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Last Updated Saturday May 26 2018 04:06 PM IST

U-19 World Cup: Kalra ton fires India to record fourth title

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Manjot Kalra Manjot Kalra sends one to the fence. Twitter

Mount Maunganui: India lifted a record fourth U-19 World Cup trophy after an eight-wicket rout of Australia in the final on Saturday, underlining their dominant run in the tournament and giving Rahul Dravid the biggest success of his coaching career.

As it has been the case through out the tournament, India had all their bases covered with bowlers' bouncing backing to dismiss Australia for 216 from 183 for four at one stage.

The highly-rated batting completed the job with conviction as India chased down the modest target in 38.5 overs.

Delhi-boy Manjot Kalra emerged as the man for big occasion, scoring a sublime 101 not out off 102 balls and anchoring the innings after the loss of skipper Prithvi Shaw and team's leading scorer in the tournament, Shubman Gil.

With a fourth crown, India surpassed Australia in the race of most U-19 World Cup titles. Prior to the final, India and Australia were locked at three titles each.

  • Boys in Blue reign supreme

    Indian players pose with the U-19 World Cup trophy. Photo: @ICC

    Boys in Blue reign supreme
  • Boys in Blue reign supreme

    Kamlesh Nagarkoti celebrates after taking a wicket against Australia. Photo: @BCCI

    Boys in Blue reign supreme
  • Boys in Blue reign supreme

    Abhishek Sharma in action during the U-19 World Cup final against Australia. Photo: @BCCI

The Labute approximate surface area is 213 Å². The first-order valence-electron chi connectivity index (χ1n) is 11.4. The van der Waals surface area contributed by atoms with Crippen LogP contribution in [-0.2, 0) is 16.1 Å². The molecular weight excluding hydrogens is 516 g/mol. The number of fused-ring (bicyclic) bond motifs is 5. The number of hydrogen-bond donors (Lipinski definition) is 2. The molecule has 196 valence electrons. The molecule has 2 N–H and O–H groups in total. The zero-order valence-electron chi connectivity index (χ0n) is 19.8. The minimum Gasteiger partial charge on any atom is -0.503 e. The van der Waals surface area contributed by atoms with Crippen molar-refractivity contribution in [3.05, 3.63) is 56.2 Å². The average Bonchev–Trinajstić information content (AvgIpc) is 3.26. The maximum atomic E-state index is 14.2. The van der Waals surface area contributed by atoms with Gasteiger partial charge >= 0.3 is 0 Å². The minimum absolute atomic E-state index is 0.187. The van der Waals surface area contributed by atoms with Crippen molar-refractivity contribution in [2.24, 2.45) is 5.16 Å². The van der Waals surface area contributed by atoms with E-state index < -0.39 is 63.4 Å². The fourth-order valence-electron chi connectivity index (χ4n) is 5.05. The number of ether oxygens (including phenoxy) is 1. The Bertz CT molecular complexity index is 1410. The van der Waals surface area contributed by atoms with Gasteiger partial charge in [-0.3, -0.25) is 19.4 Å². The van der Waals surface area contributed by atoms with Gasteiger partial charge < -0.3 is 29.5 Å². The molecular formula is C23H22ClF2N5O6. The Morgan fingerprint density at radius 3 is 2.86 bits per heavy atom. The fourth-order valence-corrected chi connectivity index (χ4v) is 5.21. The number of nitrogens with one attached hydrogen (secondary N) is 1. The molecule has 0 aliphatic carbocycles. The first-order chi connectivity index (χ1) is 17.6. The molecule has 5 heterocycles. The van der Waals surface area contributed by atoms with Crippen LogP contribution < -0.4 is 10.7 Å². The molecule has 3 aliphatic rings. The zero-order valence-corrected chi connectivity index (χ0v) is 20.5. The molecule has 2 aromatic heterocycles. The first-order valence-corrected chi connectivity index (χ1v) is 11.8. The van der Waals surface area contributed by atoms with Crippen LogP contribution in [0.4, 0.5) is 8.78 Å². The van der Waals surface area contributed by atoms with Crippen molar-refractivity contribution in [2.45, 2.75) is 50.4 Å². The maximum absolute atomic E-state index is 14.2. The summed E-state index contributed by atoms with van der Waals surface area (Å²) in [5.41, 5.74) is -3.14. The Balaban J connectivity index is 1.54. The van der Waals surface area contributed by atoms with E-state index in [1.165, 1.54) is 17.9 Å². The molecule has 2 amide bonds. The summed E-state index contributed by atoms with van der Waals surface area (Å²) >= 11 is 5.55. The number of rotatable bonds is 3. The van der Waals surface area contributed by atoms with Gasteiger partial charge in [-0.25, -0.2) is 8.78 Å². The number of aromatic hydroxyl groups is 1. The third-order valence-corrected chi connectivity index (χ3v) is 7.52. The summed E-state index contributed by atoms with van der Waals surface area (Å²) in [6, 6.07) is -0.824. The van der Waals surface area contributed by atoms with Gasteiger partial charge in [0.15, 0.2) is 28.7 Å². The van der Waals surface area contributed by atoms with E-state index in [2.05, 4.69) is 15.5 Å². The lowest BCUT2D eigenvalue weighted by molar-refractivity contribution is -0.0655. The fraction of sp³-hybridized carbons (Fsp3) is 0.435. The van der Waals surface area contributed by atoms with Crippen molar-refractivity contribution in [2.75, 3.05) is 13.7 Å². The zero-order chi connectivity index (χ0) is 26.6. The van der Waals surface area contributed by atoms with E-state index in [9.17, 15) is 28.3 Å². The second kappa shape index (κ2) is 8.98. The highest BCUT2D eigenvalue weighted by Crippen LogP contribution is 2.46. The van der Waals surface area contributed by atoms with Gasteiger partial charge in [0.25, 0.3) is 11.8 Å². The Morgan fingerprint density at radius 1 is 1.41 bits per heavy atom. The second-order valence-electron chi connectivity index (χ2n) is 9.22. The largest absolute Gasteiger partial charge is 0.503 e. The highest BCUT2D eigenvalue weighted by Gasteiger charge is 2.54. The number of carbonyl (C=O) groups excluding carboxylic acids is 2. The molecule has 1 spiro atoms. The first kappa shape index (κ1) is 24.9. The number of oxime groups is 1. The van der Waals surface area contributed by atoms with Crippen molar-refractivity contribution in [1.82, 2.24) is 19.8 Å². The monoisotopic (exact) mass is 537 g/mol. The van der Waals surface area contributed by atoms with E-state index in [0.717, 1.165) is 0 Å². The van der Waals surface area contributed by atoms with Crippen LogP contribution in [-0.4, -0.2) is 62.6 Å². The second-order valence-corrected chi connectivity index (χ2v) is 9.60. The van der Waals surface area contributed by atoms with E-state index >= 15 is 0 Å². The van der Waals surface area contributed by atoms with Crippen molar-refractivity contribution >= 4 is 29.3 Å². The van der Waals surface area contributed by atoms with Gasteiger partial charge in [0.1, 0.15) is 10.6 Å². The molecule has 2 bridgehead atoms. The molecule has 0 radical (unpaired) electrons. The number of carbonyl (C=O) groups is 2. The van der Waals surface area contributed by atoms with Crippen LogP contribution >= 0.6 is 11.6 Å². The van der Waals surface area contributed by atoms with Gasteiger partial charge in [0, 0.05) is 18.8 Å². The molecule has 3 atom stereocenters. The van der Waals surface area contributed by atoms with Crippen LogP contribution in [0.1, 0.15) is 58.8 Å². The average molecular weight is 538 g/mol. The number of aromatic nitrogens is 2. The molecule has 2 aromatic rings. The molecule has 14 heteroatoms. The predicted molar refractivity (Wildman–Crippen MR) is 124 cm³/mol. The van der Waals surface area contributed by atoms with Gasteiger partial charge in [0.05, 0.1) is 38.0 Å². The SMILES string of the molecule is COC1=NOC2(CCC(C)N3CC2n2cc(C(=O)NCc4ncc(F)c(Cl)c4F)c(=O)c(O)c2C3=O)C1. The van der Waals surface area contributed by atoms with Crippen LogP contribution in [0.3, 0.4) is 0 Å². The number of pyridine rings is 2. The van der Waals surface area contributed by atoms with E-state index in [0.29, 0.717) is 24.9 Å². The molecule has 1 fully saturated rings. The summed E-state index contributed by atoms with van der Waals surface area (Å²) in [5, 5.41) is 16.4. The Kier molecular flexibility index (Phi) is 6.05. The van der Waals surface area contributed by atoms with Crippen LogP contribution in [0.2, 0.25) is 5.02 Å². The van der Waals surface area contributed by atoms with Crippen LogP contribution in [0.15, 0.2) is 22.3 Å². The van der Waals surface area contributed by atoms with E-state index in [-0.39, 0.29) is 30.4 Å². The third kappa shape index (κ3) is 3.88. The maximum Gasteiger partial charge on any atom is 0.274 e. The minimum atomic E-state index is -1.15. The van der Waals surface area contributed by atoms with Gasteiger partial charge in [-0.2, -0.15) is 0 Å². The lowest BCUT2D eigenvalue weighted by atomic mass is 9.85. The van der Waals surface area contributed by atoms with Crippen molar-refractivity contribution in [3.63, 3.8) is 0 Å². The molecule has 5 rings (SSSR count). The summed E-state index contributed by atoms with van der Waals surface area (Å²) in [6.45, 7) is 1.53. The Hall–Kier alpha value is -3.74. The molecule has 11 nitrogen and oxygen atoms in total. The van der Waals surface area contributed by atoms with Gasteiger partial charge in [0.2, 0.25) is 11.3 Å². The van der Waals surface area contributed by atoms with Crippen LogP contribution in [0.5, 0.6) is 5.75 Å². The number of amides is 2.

Boys in Blue reign supreme
  • Boys in Blue reign supreme

    Australia's Jonathan Merlo in action during the U-19 World Cup final against India. Photo: @ICC

    Boys in Blue reign supreme
  • Boys in Blue reign supreme

    Anukul Roy, right, celebrates with teammate Harvik Desai after taking a wicket against Australia. Photo: @BCCI

    Boys in Blue reign supreme
  • Boys in Blue reign supreme

    Shubman Gill reacts during the U-19 World Cup final against Australia. Photo: @BCCI

    Boys in Blue reign supreme
  • Boys in Blue reign supreme

    Manjot Kalra celebrates after scoring a half-century against Australia. Photo: @BCCI

    Boys in Blue reign supreme
  • Boys in Blue reign supreme

    India's Manjot Kalra plays a shot during the U-19 World Cup final against Australia. Photo: @BCCI

    Boys in Blue reign supreme
  • Boys in Blue reign supreme

    Manjot Kalra, left, and Harvik Desai during the U-19 World Cup final. Photo: @BCCI

    Boys in Blue reign supreme
  • Boys in Blue reign supreme

    Indian players celebrate after their triumph over Australia. Photo: @BCCI

    Boys in Blue reign supreme

The team's performance was also a fitting tribute to coach Dravid, who finally got his hands on a World Cup trophy. Under Dravid, the side had finished runner-up in the 2016 edition in Bangladesh.

India's previous title came in Australia six years ago when the Unmukt Chand-led team beat the hosts in the final.

No dearth of support Keralites cheer Team India during the final. Screengrab